The Boston Red Sox will have three opening days in three different countries. The first will be in Japan on Tuesday, March 25, against Oakland. The A’s will act as the home team in the two-game series that opens the 2008 major league season. After the Wednesday, March 26 game, the teams will return to the U.S. to open the season in Oakland on April 1. After two games in Oakland, Boston goes to Canada for the season opener in Toronto.
Red Sox Nation will have to wait until Tuesday, April 8, for the Fenway opener, but will be rewarded by seeing baseball’s best two teams – the Red Sox and the Detroit Tigers – go at it. The Tigers’ lineup – their new additions combined with last year’s regulars – had a collective batting average of .312, tops in the majors. The Yankees were second at .292 and Boston slid in third at .287.
Boston and Detroit both boast good pitching, but I’d give the edge to the Red Sox. However, the ferocious lineup of the Tigers can start a rally at any time. No one knows who will have baseball’s best record in October, but it should be either Detroit or Boston.
Speaking of Boston, the Red Sox sold out the 2007 season at Fenway and drew 2,970,755 fans – 29,245 short of three million. They’ll hit the aforementioned milestone for the first time this year as 840 new seats have been added to the roof of the storied ballpark.
Look for other cities to also set new attendance highs. Detroit is poised to top last year’s record mark of more than three million. Season ticket sales were cut off at 25,000 in January in order to accommodate groups and individuals for selected games. Baseball expects to set a new collective attendance high this year.
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I’m lucky enough – and old enough – to have seen games in two Washington ballparks. Griffith Stadium, where the Senators played through 1961, and D.C. Stadium (later renamed for Robert F. Kennedy and called RFK Stadium).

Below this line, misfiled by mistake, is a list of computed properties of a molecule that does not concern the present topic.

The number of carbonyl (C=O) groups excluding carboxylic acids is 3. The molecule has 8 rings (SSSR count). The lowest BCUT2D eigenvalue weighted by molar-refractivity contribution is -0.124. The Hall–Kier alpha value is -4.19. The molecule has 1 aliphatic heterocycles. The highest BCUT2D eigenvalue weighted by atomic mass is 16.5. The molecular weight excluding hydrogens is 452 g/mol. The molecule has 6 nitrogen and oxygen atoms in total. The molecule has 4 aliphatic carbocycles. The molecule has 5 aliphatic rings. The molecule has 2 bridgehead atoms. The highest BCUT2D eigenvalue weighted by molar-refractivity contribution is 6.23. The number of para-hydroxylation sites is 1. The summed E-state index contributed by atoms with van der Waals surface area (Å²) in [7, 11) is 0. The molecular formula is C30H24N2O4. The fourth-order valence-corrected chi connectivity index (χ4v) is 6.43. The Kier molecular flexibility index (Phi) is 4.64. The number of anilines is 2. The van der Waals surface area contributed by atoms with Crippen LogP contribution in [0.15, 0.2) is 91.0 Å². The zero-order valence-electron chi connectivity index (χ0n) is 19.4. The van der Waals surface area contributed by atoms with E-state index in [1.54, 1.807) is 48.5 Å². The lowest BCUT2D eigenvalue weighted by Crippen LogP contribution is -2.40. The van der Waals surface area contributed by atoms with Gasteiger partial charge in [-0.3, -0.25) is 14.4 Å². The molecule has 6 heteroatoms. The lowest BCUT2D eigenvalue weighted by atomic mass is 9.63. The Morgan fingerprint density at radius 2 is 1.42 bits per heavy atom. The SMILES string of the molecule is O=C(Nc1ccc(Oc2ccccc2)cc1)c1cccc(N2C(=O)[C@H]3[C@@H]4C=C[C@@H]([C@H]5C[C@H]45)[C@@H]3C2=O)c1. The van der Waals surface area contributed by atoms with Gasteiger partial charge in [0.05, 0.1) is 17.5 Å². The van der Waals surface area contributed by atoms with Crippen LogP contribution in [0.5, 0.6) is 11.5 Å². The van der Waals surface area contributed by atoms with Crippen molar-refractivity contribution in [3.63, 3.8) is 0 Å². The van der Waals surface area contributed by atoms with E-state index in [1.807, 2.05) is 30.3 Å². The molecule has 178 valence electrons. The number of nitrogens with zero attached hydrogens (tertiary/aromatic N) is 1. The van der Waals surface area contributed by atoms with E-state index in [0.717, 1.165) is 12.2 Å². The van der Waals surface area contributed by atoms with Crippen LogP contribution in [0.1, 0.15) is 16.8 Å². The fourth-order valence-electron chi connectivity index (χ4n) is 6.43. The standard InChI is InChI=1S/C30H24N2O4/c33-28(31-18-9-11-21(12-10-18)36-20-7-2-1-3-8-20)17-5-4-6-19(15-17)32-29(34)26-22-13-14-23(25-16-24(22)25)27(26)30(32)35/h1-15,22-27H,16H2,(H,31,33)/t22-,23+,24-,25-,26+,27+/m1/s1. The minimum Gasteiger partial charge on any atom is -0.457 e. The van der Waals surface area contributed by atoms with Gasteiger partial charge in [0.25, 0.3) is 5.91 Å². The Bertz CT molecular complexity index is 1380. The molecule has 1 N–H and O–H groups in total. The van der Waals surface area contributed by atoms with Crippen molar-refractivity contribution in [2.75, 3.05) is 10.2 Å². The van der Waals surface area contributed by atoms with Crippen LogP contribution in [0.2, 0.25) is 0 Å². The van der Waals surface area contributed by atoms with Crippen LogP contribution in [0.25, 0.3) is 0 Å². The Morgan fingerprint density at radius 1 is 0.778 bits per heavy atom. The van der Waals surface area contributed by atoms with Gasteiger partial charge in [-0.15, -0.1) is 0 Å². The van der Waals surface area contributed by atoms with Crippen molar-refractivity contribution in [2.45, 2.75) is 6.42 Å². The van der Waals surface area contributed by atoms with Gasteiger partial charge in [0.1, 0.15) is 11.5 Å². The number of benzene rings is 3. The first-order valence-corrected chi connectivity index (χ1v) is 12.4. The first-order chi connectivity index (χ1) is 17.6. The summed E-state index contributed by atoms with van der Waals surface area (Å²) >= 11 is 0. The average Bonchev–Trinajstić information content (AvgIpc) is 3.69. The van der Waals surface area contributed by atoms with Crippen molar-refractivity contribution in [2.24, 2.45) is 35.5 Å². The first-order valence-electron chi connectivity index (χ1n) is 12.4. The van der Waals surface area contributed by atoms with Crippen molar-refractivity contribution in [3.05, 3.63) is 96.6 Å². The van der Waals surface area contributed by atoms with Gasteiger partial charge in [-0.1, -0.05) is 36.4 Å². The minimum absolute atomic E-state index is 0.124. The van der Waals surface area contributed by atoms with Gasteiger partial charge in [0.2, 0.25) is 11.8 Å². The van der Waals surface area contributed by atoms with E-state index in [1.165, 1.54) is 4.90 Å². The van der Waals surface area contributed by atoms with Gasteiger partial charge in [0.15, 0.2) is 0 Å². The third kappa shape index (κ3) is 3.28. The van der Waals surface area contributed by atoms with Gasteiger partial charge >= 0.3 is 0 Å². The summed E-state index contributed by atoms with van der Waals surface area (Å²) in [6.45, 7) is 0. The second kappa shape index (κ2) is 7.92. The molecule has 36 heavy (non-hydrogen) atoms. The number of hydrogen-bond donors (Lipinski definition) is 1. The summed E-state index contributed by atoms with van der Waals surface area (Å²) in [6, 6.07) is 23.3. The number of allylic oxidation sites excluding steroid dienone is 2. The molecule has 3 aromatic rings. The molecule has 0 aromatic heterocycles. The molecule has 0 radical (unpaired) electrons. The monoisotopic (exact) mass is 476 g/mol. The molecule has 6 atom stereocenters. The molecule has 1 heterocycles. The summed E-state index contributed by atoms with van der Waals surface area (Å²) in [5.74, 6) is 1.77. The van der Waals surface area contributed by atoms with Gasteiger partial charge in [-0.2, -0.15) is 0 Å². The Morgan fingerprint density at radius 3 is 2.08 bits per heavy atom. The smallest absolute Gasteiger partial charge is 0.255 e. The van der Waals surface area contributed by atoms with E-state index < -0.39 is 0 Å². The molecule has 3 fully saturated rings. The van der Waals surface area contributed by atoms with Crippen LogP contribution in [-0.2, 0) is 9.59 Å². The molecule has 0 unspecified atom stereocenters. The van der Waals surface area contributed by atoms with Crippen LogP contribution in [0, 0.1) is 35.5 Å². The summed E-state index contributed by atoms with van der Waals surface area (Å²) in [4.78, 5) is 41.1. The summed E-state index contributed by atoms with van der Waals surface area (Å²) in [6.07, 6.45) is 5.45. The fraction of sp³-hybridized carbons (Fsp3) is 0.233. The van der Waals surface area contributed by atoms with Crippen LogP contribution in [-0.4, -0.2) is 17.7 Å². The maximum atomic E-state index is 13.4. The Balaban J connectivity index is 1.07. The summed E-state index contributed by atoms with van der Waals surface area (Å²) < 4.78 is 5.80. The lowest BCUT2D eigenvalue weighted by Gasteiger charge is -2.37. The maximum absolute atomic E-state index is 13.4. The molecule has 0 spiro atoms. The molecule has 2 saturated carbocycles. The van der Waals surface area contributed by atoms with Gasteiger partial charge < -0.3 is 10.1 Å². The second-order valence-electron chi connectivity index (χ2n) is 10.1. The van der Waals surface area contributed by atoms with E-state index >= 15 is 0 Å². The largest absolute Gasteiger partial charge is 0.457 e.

The first game of the 2008 season on American soil will take place in Washington’s spiffy, brand new Nationals Park on Sunday night, March 30, and carried around the baseball world by ESPN.
The best viewing location in Nationals Park is the upper deck along the first base line. You’ll be able to see the Capitol dome about two miles beyond left field, and if you want to see the Washington Monument at the same time, move down the line closer to right field.
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Don’t you wish you could sit in a big league ballpark without a coat and see lush, green grass at this time of year?
Well, you can – and I did.
You can sit and snack in the bleachers in Petco Park in beautiful downtown San Diego. There’s a plaza behind the outfield decks and bleachers that is open to the public on non-game days.
You can also take a guided tour of the four-year-old 42,445-seat impressive home of the Padres. The left field corner incorporates a most unusual building. Built in 1909, the 80-foot high former home of an iron and steel foundry, overlooks the field. Bleachers on top of the building and three levels of bleachers attached to the structure hover over fair territory.
On a tour from the top deck behind the infield, you can look in the opposite direction from the field and even see Mexico while drinking in the view of the Pacific Ocean.
Forget Florida – San Diego is a lot cheaper this time of year.